Hebrews 10:26-27 appears to suggest that only sins that are non-wilful will have forgiveness. Does this mean that anyone who commits sin wilfully cannot possibly be a Christian? Can you explain?
No, I do believe that the blood of Christ is sufficient to atone for every sin that is truly repented of. So, apart from the unpardonable sin of blasphemy against the Holy Spirit, for which there is no repentance, I believe that all sin wilful or otherwise can find forgiveness in Christ when repented of.
Hebrews 10:26-27 reads:
“For if we sin wilfully after that we have received the knowledge of the truth, there remaineth no more sacrifice for sins, But a certain fearful looking for of judgment and fiery indignation, which shall devour the adversaries” (Heb 10:26-27).There was a heretic in the 3rd Century by the name of Novatus who had apparently appealed to these two verses to support his theology that anyone who falls into sin wilfully or voluntarily after his baptism proves himself to be devoid of true salvation. Novatus was so convincing that this is what these two verses teach, that some who could not refute his argument, but did not believe his doctrine, chose rather to deny the authority of the book of Hebrews (see Calvin’s comm. on Heb 10:26). A sect known as the Novatians was even formed with these teachings, and was only quelled when Emperor Constantine forbade them to assemble and ordered the burning of their books.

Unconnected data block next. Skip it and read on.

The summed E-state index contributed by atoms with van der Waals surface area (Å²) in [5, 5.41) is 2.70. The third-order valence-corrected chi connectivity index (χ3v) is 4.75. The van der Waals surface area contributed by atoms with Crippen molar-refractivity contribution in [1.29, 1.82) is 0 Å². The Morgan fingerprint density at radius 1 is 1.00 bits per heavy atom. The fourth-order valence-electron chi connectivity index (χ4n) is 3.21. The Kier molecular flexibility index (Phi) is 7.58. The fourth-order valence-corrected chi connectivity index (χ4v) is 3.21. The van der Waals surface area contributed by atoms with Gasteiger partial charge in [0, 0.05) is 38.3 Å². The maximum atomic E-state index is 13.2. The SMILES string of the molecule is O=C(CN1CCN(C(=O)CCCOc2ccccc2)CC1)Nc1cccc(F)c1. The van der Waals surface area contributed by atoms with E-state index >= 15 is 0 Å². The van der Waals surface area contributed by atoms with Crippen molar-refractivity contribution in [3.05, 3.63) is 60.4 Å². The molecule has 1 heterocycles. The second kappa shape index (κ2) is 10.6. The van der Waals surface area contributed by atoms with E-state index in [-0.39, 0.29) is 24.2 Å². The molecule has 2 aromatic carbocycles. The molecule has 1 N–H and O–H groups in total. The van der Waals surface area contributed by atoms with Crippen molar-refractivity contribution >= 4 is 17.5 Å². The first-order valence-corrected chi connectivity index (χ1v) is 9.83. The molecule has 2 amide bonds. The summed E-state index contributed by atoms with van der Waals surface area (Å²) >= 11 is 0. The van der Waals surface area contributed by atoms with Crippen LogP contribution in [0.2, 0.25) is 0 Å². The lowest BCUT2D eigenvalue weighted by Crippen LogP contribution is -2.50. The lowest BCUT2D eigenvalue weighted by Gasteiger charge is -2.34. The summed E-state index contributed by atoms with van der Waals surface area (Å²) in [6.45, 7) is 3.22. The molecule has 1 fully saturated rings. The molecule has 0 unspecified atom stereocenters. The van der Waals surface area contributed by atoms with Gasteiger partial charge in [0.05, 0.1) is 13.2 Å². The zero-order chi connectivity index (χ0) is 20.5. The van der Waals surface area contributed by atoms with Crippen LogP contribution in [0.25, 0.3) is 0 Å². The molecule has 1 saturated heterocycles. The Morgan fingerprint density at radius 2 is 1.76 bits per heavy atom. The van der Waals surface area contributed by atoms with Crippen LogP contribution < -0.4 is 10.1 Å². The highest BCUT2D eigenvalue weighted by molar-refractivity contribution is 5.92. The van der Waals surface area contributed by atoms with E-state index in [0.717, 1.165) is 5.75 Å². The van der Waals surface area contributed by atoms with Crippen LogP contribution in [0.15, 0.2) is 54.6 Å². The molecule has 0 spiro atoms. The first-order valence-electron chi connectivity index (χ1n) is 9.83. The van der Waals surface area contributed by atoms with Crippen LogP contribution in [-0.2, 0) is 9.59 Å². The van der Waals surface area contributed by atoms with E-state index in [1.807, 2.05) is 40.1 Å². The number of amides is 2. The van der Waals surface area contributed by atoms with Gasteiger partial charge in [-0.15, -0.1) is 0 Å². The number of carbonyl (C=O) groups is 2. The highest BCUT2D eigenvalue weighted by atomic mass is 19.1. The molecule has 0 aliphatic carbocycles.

Novatus’ teaching found strength also in what appears to be a parallel passage in the Old Testament:
From this passage it does appear that only sins that were committed through ignorance could be atoned for; whereas sins which were presumptuous or wilful would have no forgiveness. So it is said that if any man sin knowingly, it would prove that he has an unregenerate heart.
Those who sin, mentioned by the Apostle, are not such as offend in any way, but such as forsake the Church, and wholly alienate themselves from Christ. For he speaks not here of this or of that sin, but he condemns by name those who willfully renounced fellowship with the Church. But there is a vast difference between particular fallings and a complete defection of this kind, by which we entirely fall away from the grace of Christ. And as this cannot be the case with any one except he has been already enlightened, he says, “If we sin willfully, after that we have received the knowledge of the truth;” as though he had said, “If we knowingly and willingly renounce the grace which we had obtained.” It is now evident how widely apart is this doctrine from the error of Novatus. (Comm. in loc).
What about Numbers 15:27-31? Well, first note that there were in fact sacrifices for sin of ignorance (Lev 4-5), as well as sin, which were not of ignorance, i.e. what may be regarded wilful sin in the Old Testament (Lev 6:1-6). Calvin is again forceful on this point: